In the Java programming world, the challenge of building data-based shared systems with HTML front ends led a collection of vendors (virtually all gone now, absorbed into either Oracle or IBM) to create the “Java Enterprise Edition” specifications including the notorious Enterprise JavaBeans (EJB). This built on a tower of complex specifications for remote invocation and activation, interface descriptions, several roles that didn’t exist before (or since.) This stack could indeed allow programmers to create HTML based applications with a database hiding in the shadows.
The Spring framework emerged as an alternative that focused instead on “plain old Java objects” (POJOs). It replaced complex interactions across development time, configuration time, deployment time, and run time with a simple model: objects that could be “injected”. Then it offered a collection of libraries that included classes useful for building the kind of applications developers needed to build.
Admittedly, the examples from astronomy and quantum physics are more fundamental to our understanding of the universe than XML-based dependency injection. But these examples all illustrate a similar dynamic. Complexity accumulates, a new theory replaces the old one, leading to complexity collapse.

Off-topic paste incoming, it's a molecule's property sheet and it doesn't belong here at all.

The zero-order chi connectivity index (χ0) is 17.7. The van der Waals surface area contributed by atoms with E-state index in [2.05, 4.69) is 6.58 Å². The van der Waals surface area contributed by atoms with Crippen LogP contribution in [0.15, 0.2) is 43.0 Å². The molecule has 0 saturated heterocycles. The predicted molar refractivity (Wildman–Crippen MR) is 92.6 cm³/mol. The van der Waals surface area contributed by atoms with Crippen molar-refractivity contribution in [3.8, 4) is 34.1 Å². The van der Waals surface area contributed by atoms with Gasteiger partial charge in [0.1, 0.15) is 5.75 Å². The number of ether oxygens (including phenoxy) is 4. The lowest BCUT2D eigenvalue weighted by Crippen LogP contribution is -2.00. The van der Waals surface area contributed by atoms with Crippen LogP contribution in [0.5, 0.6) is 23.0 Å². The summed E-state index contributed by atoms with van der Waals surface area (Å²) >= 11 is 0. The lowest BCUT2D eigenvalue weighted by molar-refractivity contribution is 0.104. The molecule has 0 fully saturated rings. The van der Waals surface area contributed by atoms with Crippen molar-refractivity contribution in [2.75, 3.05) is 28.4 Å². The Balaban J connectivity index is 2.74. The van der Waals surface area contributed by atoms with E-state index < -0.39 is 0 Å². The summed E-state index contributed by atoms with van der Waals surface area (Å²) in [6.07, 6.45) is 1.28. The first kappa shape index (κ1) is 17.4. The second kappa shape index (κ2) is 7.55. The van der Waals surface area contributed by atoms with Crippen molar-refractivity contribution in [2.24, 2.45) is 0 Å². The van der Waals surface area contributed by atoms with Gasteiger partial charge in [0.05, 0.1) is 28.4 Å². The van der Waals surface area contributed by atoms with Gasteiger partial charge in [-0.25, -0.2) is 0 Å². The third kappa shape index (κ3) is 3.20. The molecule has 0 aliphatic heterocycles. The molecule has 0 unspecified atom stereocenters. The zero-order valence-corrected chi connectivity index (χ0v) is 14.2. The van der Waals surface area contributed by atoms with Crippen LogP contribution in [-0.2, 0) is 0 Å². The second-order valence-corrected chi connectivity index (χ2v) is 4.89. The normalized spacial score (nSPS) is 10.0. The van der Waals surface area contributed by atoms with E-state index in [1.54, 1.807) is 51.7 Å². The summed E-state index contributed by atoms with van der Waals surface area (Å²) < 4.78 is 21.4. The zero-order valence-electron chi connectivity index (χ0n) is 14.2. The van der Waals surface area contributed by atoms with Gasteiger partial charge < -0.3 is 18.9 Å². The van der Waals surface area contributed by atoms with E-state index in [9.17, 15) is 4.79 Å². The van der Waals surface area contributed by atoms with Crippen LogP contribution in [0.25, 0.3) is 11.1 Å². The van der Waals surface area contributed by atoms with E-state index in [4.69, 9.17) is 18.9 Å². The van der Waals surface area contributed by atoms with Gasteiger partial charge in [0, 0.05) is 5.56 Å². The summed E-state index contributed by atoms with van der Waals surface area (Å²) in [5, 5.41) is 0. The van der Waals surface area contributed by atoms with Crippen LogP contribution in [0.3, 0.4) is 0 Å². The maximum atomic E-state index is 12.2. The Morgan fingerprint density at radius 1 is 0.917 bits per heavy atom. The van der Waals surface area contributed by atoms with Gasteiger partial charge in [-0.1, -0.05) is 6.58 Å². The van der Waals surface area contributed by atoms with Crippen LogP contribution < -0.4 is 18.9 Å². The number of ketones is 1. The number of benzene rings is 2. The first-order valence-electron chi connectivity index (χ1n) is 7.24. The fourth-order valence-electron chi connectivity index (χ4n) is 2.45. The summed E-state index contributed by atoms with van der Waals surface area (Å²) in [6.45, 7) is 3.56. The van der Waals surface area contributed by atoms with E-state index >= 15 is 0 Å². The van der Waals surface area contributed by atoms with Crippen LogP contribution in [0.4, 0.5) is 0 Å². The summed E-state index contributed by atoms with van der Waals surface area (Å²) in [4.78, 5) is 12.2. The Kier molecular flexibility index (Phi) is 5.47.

All those examples include a common coda as well: complexity grows again!
The elliptical orbits of Kepler and Newton work when bodies are far from very massive objects. There is a “correction” needed. That correction was predicted in 1915 and observed in 1919 in what may be the only planetary occultation to reach the front page of the New York Times. The corrected theory neatly explained the same simple elliptical orbits. It also predicted that Mercury, being very close to our Sun, would exhibit orbital precession because it made a simple ellipse on curved space (a geodesic ellipse.) That new theory explained the earlier results along with some new ones… but we did have to fundamentally change our view of space and time, and open the door to black holes, the twins paradox, and a host of other counterintuitive (but verified!) phenomena. Einstein’s beautiful equation fits on a single line of one page… but it takes a stack of books on one side of you to understand the equation, and a taller stack of books on the other side to explore the incredible implications.
Planck’s law is simple, but nobody would make the same claim about the quantum mechanics it ushered in. The more we pursued Planck’s implications, the weirder our universe got.
Of Spring, many people have quoted Harvey Dent from “The Dark Knight”… “You either die a hero or live long enough to see yourself become the villian.”
Today, the contradictions between quantum mechanics and general relativity lead many physicists to look for a new model. Not adjustments but a new paradigm to sweep away and unify the towers of complexity in both fields.
In the realm of data-based applications with web-ish interfaces, complexity collapse led many to embrace Ruby on Rails or Node.js. Both ecosystems have had mini-collapses but no complete replacement, yet.